Mexico pushed back on Thursday against a U.S. Supreme Court action granting a Trump administration request to fully enforce a new rule curtailing asylum applications by immigrants at the U.S.-Mexico border, one that could create a new headache for Mexico.
The court on Wednesday said that so long as the issue is being litigated, immigrants who want asylum can be required to first seek safe haven in a third country through which they travel on the way to the United States.
“This is the ruling by the court, it’s a U.S. issue, and obviously we don’t agree with it, we have a different policy,” Foreign Minister Marcelo Ebrard told a news conference.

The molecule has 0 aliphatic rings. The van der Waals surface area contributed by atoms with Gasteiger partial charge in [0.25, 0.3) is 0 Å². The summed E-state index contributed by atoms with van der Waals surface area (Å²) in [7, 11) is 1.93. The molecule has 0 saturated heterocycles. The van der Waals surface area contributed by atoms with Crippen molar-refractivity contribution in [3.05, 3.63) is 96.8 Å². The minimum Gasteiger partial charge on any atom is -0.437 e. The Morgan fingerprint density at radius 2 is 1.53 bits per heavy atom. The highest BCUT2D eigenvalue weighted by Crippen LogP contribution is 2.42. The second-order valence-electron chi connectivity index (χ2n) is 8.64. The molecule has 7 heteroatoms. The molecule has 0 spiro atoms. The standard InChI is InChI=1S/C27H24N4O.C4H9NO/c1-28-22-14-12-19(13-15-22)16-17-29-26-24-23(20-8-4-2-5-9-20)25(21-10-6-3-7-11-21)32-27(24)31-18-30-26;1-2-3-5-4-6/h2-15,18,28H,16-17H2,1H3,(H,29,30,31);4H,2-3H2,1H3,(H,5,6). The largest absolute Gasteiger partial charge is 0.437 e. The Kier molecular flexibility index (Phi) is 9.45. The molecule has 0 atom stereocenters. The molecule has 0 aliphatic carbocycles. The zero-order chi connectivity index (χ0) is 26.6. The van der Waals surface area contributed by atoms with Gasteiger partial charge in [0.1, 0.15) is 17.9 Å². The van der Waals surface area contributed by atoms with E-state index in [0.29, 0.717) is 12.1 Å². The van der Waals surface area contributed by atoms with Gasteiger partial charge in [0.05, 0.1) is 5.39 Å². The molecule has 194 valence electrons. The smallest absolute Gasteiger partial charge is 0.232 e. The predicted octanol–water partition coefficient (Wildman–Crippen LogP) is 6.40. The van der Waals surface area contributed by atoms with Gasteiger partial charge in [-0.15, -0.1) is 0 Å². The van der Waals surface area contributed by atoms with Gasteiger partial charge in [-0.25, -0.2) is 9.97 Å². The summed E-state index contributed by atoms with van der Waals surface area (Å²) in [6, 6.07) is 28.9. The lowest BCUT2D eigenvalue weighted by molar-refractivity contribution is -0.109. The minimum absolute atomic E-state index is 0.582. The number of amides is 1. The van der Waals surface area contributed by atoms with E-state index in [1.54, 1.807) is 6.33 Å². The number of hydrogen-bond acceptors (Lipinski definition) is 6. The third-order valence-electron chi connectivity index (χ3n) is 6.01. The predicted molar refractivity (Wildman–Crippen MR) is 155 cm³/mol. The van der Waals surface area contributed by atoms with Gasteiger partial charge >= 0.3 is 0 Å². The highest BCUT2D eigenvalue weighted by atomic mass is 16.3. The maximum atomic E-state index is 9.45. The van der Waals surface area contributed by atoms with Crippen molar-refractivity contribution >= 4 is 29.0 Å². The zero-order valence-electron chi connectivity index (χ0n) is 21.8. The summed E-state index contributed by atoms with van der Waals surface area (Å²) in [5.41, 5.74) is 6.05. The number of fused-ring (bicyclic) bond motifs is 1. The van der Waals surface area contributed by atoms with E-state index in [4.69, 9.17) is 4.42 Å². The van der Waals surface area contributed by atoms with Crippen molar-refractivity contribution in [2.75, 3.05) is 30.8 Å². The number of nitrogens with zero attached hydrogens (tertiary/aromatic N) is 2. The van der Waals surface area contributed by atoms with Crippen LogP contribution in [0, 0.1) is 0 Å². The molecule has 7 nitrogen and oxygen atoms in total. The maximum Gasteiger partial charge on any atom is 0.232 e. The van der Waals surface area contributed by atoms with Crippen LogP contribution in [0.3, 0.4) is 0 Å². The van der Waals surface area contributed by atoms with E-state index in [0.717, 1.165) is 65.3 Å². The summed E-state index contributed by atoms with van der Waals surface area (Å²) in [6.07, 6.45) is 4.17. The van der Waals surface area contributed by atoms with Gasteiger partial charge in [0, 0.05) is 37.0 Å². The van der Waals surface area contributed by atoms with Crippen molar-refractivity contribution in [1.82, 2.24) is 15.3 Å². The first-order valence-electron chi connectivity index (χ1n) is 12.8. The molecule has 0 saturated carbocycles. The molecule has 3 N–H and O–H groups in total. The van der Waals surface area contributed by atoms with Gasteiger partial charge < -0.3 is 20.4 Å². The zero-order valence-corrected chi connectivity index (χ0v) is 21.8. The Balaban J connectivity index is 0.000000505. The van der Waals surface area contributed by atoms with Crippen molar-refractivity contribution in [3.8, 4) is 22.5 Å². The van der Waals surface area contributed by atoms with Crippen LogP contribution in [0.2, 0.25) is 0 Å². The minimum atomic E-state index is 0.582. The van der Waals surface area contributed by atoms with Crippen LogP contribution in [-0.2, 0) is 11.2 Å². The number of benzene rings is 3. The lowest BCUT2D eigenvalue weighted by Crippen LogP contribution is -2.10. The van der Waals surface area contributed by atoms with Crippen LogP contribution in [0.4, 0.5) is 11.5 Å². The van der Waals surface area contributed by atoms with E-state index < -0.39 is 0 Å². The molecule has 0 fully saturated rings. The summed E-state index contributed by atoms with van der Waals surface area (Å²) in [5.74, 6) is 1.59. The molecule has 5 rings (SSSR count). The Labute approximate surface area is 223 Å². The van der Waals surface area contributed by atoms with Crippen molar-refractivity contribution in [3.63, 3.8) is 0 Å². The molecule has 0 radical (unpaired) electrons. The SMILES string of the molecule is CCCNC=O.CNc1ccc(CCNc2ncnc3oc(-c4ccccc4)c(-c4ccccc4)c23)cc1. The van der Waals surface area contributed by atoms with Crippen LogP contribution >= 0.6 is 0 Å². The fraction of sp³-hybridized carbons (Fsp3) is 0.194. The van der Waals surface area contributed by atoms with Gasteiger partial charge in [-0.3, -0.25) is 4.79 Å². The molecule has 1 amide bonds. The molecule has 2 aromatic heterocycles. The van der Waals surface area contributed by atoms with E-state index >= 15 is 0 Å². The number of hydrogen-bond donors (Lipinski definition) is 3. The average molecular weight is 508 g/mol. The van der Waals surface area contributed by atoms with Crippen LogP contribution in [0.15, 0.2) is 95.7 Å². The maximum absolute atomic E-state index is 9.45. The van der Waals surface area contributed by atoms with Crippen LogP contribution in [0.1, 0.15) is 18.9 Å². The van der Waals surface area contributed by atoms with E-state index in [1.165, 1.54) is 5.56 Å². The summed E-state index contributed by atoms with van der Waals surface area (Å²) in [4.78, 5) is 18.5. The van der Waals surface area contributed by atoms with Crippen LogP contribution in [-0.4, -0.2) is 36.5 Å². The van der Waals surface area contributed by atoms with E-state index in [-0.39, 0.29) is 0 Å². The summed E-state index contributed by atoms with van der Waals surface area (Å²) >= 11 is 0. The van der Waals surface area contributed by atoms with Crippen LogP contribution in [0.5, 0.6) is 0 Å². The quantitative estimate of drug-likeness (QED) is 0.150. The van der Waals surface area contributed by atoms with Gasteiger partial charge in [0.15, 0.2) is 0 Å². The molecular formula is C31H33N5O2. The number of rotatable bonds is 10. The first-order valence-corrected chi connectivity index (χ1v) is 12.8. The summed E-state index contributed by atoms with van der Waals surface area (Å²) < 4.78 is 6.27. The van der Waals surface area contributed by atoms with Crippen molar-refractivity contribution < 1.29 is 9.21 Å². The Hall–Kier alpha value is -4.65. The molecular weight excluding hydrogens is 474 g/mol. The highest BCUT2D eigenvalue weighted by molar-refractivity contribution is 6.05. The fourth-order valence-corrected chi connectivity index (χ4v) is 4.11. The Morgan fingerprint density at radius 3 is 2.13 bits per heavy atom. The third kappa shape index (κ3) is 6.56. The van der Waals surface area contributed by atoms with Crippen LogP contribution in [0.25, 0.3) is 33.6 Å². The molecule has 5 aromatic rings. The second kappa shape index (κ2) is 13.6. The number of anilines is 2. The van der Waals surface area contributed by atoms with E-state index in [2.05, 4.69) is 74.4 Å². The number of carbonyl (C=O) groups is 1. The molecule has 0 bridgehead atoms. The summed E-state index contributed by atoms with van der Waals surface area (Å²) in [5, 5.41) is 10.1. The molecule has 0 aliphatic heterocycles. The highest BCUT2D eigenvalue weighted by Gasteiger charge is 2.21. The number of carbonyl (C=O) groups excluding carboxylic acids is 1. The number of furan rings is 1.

The court’s move comes at a delicate time for Mexican-U.S. relations. Under U.S. President Donald Trump’s threat of imposing tariffs, Mexico has agreed to house many of the surging number of Central American asylum-seekers south of the border pending their U.S. hearings.
That gesture has led to a decline in U.S. apprehensions and rejections of migrants at the border, which totaled 64,000 people in August, down 22% from July and 56% from a high mark in May.